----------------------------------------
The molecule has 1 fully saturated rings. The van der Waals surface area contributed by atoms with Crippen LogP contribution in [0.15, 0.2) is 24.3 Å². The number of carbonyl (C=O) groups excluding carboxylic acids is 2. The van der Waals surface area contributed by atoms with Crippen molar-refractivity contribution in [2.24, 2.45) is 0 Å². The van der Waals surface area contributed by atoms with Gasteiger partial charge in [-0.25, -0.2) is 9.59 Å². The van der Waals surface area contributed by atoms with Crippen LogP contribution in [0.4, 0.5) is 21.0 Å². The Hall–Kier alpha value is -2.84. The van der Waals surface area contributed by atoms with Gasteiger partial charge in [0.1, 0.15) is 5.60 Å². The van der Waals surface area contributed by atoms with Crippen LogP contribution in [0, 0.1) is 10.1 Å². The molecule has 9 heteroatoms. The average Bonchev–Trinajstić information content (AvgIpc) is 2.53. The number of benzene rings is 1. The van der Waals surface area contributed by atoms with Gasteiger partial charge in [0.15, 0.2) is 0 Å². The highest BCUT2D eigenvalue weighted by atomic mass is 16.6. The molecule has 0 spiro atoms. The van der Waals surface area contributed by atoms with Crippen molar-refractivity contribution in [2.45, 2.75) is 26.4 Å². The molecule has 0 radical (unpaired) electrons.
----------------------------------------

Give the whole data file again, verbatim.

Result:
The molecule has 1 fully saturated rings. The van der Waals surface area contributed by atoms with Crippen LogP contribution in [0.15, 0.2) is 24.3 Å². The number of carbonyl (C=O) groups excluding carboxylic acids is 2. The van der Waals surface area contributed by atoms with Crippen molar-refractivity contribution in [2.24, 2.45) is 0 Å². The van der Waals surface area contributed by atoms with Gasteiger partial charge in [-0.25, -0.2) is 9.59 Å². The van der Waals surface area contributed by atoms with Crippen LogP contribution in [0.4, 0.5) is 21.0 Å². The Hall–Kier alpha value is -2.84. The van der Waals surface area contributed by atoms with Gasteiger partial charge in [0.1, 0.15) is 5.60 Å². The van der Waals surface area contributed by atoms with Crippen LogP contribution in [0, 0.1) is 10.1 Å². The molecule has 9 heteroatoms. The average Bonchev–Trinajstić information content (AvgIpc) is 2.53. The number of benzene rings is 1. The van der Waals surface area contributed by atoms with Gasteiger partial charge in [0.15, 0.2) is 0 Å². The highest BCUT2D eigenvalue weighted by atomic mass is 16.6. The molecule has 0 spiro atoms. The van der Waals surface area contributed by atoms with Crippen molar-refractivity contribution in [2.45, 2.75) is 26.4 Å². The molecule has 0 radical (unpaired) electrons.